In his veto message, Hogan, a Republican, accused lawmakers of making an “end run” around his administration’s ongoing oyster management efforts. Democrats have a veto-proof majority in Annapolis, and the DNR already has overhauled its advisory commission in anticipation of an override.
Renewable energy/climate change
Hogan plans to seek legislative approval of his clean energy strategy, which calls for Maryland to get 100% of its electricity from “clean and renewable” sources by 2040. On its face, the governor’s plan goes beyond the Clean Energy Jobs Act the legislature passed last year, which mandated 50% renewable energy by 2030.
Hogan’s plan would stop awarding renewable energy subsidies for burning trash or a papermaking byproduct calling “black liquor” to generate electricity. That’s something long sought by environmentalists, who are opposed to other elements of his plan, which would include hydropower, nuclear power and even natural gas, a fossil fuel, in the clean energy category.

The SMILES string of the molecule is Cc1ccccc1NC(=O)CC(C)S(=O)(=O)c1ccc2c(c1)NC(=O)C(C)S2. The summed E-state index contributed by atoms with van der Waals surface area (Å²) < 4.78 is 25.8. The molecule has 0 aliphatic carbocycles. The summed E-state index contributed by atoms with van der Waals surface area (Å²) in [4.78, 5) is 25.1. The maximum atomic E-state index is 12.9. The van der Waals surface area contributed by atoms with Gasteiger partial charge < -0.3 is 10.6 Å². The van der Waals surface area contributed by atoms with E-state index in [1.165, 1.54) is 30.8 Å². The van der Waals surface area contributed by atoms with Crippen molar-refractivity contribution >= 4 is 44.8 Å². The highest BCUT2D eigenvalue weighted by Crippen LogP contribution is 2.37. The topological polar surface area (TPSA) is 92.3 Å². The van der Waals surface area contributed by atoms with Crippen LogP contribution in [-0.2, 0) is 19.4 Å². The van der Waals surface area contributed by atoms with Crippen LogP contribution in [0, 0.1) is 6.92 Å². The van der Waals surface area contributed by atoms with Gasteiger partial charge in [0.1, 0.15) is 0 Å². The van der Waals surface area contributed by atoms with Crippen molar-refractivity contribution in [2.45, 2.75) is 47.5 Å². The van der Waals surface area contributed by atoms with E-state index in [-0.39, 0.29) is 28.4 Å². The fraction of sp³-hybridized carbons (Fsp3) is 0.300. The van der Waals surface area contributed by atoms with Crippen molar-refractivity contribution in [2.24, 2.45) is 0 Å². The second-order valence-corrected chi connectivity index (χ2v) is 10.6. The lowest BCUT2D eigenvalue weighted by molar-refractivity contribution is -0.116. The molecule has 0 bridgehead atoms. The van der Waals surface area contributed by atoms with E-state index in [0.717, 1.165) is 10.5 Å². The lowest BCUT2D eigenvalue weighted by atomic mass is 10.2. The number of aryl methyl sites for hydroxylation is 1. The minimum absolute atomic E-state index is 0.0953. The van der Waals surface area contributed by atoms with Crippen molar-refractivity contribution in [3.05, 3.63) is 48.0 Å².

Sen. Paul Pinsky, a leading environmental advocate in the General Assembly who chairs the Senate’s environmental committee, said Hogan’s plan faces long odds there. The Prince George’s County Democrat said he’s going to push instead to make deeper reductions in the state’s climate-warming greenhouse gas emissions than lawmakers mandated just four years ago.
The state’s current goal is a 40% greenhouse gas reduction from 2006 levels by 2030, Pinsky said. With recent studies indicating climate change is happening faster than previously believed, he said the state needs to strive for a 60% reduction by 2030.
“It’s going to be a heavy lift,” Pinsky acknowledged, “but all the science says we don’t have time to waste.”
Meanwhile, Montgomery County officials are renewing their push to offer renewable energy as the primary electricity source to their residents, something they say could be a model for local governments statewide.
If a bill authorizing “community choice aggregation” passes, it would allow counties and cities to negotiate on behalf of their residents and businesses to purchase renewable electricity from energy providers. That, advocates say, would bring the state closer to its goal of getting 50% of its power from clean renewable sources by 2030.
Under the legislation, communities opting for alternative power providers would still receive transmission and distribution service from their existing utility. But that alternative supplier would become the default choice for customers.